Lessons from the Chinese Development Path

Development requires continuous learning. This is because achieving inclusive and sustainable development is a complex and comprehensive process. That’s why nations have to learn from the experiences of other countries that have achieved better records of development. Though China is facing economic challenges related to its strategic transition, its development experience can still provide a number of important lessons for other countries.
The Chinese successful development experience –double-digit economic growth for nearly thirty years and its position as one of the most powerful economic powers in the world – are important development outcomes that developing countries should note.Indeed, some countries are already looking towards the Chinese model – known as the Beijing Consensus, a set of ideas that focus on high growth and a reduction of absolute poverty — instead of the Washington Consensus promoted by the International Monetary Fund (IMF), World Bank, and other Western bilateral donors.
In 1978, China introduced market-based reforms that produced remarkable economic success. According to the World Bank, gross domestic product growth has averaged about 10Pct a year; and per capita gross national income reached USD4,930 in 2011, categorising China as an upper-middle-income country. Additionally, more than 600 million people were lifted out of poverty as China’s poverty rate fell from 84Pct in 1981 to 13Pct in 2008.
This remarkable growth has significantly increased Chinese productive capacity, particularly in the manufacturing area, making the Middle Kingdom the world’s largest exporter. Not only that, its increased growth rate helped millions make fortunes, which contributed to a significant surge in demand. That made China the second largest importer.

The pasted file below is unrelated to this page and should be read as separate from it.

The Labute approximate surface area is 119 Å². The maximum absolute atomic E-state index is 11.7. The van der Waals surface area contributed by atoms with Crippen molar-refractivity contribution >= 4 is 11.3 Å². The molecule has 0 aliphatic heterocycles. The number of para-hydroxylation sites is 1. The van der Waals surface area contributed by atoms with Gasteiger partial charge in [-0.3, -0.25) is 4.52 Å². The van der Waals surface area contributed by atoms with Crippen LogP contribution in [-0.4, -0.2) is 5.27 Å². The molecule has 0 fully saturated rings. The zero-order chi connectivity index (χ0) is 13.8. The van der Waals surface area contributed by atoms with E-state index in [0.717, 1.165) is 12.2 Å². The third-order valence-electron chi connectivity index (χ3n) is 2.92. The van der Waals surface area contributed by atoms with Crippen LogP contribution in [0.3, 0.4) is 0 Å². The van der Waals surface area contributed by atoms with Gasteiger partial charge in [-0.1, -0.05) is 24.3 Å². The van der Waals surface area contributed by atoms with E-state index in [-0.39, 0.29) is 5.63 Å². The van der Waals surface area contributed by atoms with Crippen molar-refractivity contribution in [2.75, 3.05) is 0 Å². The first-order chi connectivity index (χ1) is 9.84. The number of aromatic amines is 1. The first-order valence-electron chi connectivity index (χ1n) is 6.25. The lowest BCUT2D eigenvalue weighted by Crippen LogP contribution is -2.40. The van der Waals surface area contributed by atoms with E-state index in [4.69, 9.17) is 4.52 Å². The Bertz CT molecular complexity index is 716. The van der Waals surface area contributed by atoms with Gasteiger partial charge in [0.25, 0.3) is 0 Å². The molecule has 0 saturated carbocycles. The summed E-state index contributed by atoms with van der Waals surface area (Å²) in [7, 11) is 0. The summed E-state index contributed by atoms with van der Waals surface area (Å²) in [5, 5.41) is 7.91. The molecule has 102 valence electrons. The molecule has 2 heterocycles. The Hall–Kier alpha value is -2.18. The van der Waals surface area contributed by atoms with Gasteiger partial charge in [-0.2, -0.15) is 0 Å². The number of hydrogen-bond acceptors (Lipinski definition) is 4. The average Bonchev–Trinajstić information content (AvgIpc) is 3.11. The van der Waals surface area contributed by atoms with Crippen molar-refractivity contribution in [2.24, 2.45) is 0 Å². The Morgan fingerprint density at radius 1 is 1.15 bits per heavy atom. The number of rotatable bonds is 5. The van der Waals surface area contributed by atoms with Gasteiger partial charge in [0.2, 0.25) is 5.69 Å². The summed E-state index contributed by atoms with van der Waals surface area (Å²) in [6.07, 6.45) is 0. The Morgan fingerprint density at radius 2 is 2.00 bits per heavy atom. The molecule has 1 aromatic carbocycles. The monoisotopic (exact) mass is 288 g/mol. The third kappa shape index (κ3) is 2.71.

Before the reform, agricultural productivity remained sluggish and below the rate of population growth. Agricultural reform brought a dramatic increase of production. Land tenure reform also encouraged farmers to invest in their land because the policy effectively addressed their ownership insecurity. In addition to the agricultural market liberalisation, the government expanded agricultural extension and research programmes with integrated rural development packages. As a result, the agricultural sector registered a 10Pct annual growth rate over the last three decades. Non-farm rural employment opportunities also increased. This laid the foundation for industrialisation and encouraged Chinese leaders to continue with market-oriented reform programmes.